"Very few reasonably sized e-commerce companies are going to buy an off-the-shelf website. A good portion of that application is going to be entirely custom written, whether that be checkout processes or search functionality," he said. "That means it is prone to security weaknesses," said Henderson. "It requires additional testing and controls like validate scanning and application scanning. Web application firewalls are also a very important layer of the onion, so to speak."
To mitigate the use of stolen credentials, Verizon senior risk analyst, Marc Spitler advised enterprises to consider implementing some form of two-factor authentication, a recommendation that is made to combat several attack types in the 2014 DBIR.
Not surprisingly, attackers that target Web apps for non-financial reasons tend to aim at different verticals and deploy different techniques, with the Verizon report indicating that content management systems (CMS) like WordPress and Drupal are among the most popular targets.
"Ideological actors [whether their motivation is social, political, or just for plain fun] are less concerned about getting at the crown jewels than they are about getting a platform [in all sense of the word] to stand on," said the Verizon report. "With that in mind, it's not surprising that we see two types of results from ideological attackers going after a Web server: defacements to send a message or hijacking the server to attack [including by DDoS] other victims."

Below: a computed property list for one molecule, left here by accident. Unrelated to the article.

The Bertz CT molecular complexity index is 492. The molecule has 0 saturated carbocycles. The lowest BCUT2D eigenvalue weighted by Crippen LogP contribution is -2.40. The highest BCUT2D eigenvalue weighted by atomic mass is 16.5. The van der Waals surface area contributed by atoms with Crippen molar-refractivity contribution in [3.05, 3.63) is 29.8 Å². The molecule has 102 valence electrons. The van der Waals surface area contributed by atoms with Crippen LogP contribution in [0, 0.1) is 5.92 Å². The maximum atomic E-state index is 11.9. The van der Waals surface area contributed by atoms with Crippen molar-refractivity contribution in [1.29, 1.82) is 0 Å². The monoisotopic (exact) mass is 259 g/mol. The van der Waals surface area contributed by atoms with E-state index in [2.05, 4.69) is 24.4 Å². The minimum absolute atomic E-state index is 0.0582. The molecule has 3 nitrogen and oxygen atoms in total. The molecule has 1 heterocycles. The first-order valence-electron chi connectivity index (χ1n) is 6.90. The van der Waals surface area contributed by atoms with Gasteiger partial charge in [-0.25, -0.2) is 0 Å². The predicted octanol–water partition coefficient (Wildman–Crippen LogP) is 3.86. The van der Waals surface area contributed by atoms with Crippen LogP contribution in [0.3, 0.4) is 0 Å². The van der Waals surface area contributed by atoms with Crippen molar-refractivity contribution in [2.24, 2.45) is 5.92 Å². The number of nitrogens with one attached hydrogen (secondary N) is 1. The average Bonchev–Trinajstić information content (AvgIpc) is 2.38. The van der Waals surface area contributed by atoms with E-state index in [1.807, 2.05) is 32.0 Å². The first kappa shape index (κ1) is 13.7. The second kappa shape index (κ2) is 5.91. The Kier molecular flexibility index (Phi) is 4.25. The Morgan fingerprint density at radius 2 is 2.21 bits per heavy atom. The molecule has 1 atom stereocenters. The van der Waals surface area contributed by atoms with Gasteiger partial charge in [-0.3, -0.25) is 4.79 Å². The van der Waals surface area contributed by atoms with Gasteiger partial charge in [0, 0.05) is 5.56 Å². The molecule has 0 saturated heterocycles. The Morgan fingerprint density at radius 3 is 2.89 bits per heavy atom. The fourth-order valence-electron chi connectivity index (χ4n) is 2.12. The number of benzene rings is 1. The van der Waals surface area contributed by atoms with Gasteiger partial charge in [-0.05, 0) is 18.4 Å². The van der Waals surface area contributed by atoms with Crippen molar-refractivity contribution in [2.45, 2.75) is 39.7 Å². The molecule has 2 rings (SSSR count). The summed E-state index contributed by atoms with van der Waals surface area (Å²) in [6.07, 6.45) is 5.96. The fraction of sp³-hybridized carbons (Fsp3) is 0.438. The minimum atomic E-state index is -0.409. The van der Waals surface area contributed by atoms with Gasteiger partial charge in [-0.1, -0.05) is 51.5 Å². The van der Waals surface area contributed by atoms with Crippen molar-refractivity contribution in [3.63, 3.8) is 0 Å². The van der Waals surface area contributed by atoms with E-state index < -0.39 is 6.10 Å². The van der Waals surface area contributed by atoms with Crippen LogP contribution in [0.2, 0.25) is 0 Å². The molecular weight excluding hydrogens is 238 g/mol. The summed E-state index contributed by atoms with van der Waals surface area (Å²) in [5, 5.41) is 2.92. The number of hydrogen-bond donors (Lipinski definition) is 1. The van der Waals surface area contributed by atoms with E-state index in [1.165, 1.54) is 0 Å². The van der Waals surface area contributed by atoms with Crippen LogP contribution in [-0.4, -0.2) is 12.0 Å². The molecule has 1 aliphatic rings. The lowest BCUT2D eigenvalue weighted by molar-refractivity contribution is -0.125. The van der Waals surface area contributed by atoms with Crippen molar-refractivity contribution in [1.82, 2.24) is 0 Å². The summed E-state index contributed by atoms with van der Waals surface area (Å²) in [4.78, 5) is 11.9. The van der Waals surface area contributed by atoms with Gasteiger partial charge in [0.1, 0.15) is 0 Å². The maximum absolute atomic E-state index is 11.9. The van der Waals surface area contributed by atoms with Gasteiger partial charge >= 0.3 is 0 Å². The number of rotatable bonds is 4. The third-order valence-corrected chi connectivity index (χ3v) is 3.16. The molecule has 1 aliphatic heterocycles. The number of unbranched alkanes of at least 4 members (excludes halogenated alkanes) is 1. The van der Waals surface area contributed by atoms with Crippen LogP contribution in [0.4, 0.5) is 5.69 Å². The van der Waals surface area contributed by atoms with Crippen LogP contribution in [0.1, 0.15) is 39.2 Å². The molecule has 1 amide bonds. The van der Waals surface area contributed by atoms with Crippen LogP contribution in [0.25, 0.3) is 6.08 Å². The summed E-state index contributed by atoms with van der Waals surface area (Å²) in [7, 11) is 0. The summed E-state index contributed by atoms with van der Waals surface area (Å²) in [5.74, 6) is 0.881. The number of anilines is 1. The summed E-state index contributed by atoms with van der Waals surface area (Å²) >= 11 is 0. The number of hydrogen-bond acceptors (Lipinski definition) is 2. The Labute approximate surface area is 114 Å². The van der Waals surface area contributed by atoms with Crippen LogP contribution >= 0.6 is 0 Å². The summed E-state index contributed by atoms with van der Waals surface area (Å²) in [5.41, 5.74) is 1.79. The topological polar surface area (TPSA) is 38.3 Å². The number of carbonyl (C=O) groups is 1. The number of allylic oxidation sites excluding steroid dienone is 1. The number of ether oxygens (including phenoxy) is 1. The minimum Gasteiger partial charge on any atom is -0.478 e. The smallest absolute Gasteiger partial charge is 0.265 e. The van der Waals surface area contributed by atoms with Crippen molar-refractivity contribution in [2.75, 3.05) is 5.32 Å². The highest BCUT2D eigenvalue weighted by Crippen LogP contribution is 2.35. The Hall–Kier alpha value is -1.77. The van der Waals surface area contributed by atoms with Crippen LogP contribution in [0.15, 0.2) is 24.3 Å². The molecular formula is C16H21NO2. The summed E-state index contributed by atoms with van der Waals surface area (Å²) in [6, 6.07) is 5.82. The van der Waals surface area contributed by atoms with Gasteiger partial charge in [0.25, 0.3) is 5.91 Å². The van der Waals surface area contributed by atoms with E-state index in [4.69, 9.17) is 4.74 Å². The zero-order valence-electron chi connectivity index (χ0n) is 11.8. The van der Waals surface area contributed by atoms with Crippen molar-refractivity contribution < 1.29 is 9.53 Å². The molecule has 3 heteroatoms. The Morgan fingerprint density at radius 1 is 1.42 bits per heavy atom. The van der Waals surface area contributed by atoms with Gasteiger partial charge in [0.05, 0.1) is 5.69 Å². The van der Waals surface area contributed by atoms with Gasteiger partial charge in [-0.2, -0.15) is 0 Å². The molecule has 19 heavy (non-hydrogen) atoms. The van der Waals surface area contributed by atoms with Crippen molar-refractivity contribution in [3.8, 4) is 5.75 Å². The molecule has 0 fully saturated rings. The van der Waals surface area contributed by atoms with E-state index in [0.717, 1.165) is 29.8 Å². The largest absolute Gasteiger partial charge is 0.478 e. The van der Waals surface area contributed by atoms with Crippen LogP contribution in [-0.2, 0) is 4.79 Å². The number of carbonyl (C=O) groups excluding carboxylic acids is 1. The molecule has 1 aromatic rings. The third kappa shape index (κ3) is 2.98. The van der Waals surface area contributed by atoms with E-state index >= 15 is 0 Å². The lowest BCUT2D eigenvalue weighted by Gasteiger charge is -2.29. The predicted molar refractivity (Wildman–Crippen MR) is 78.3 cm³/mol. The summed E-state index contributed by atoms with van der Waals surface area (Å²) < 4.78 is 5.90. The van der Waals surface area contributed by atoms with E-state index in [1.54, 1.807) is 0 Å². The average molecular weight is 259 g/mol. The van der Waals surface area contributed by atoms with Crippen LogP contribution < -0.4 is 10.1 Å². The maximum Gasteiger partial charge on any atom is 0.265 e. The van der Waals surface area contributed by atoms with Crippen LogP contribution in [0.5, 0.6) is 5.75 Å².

CMS is an attractive target for several reasons, according to Henderson. First, there's simply a good return on investment for an attack on a CMS, because finding a single vulnerability in one platform means that an attacker can simultaneously target multiple sites using the same CMS. Such systems also give attackers an advantage when it comes to preparation.
"You can download a CMS and test it offline," said Henderson, "whereas with other Web applications, an alerting system like a SIEM or a Web application firewall may notice me poking around in there."
To fend off attacks against CMS platforms, Verizon advised enterprises to either implement a regular patching process, preferably automated, or possibly move to a static CMS framework, meaning that the webpages will be pre-generated instead of having code executed on a the server for every request.
To reduce the number of successful Web app attacks, Henderson said many organizations simply need to pay closer attention to incidents that may affect Web security.
"You have a lot of people that are very lax about what is going on with their Web application. They may or may not be logging the right things. They may have a Web application firewall, but someone might not be watching it," said Henderson. "I feel like we as an industry aggregate a lot of security information that we just throw away, and frankly, that's because the average e-commerce website isn't in the business of fighting off Web app attacks."